1. When a defendant holds the original of any document which you wish to be produced in court, you should send a recorded delivery letter describing the document and notifying the defendant that you wish the document to be produced, for standard text see SL6.
2. This allows you to present a copy in court if the defendant does not produce the original. 1 You should not rely on the defendant bringing the document to court.
3. If the defendant is a body corporate, you should obtain and serve a witness summons on the secretary or other officer of the company, to attend and produce any document under that person's control.
4. Where a director has been authorised in writing to represent the company under the MCA 1980, Schedule 3, a witness summons to produce documents should be served on another officer.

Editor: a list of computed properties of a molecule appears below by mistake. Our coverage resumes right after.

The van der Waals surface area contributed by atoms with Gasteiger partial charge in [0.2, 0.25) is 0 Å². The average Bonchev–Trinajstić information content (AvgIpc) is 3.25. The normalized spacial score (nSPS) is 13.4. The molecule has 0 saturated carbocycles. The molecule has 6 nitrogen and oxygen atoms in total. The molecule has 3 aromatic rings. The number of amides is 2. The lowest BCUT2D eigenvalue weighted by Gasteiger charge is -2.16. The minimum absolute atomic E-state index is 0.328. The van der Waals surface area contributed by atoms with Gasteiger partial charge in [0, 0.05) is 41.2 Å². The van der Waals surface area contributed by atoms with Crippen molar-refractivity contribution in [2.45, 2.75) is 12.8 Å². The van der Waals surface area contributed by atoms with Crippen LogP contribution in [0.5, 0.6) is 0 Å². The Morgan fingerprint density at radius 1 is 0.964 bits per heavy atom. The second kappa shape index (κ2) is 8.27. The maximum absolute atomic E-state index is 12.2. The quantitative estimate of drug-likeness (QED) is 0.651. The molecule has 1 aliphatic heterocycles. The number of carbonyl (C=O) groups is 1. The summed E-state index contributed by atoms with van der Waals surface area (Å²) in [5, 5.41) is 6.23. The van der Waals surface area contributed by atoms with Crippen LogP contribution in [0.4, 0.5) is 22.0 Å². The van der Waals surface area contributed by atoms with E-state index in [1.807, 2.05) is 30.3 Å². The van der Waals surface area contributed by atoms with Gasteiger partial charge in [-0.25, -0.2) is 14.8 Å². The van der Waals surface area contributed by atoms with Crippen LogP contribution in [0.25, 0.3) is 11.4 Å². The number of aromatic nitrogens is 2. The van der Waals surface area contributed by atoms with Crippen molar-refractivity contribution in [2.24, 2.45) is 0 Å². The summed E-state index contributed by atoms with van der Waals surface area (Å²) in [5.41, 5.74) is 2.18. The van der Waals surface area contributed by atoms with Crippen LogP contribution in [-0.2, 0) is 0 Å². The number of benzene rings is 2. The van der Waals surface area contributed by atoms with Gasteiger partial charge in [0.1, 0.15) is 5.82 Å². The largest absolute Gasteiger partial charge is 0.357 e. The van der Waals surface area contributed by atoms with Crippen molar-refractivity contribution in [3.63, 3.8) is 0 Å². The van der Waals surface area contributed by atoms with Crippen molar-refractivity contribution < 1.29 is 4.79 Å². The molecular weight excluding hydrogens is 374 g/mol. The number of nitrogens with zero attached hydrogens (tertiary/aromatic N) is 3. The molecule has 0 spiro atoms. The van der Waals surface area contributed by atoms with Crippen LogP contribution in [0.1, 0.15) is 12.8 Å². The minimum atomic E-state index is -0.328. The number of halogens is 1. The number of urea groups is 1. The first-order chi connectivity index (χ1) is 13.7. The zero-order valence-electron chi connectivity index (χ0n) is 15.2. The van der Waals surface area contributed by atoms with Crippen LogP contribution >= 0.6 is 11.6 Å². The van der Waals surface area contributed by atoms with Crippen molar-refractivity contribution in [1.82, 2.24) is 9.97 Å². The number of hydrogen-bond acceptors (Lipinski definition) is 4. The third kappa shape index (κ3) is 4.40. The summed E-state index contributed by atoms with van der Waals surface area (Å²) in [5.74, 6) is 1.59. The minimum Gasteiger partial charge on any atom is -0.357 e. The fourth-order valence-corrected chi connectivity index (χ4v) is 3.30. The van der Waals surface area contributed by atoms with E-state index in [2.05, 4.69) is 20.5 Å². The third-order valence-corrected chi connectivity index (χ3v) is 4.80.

5. A witness summons to produce documents cannot be obtained for a defendant who is an individual.
6. If there is any doubt as to the document which the defendant is required to produce, you should attach to the letter or witness summons any copy which you have in your possession.
7. Where a witness other than a defendant holds a document that you wish to produce, you should obtain a copy and serve a witness summons on them requiring them to produce the original document, with a copy of the document you require attached to the summons.
8. In the case of documents required by statute to be affixed constantly at the workplace, a notice to produce need not be given, and secondary evidence as to the contents is admissible, 2 for example, the evidence of an inspector who has seen the document.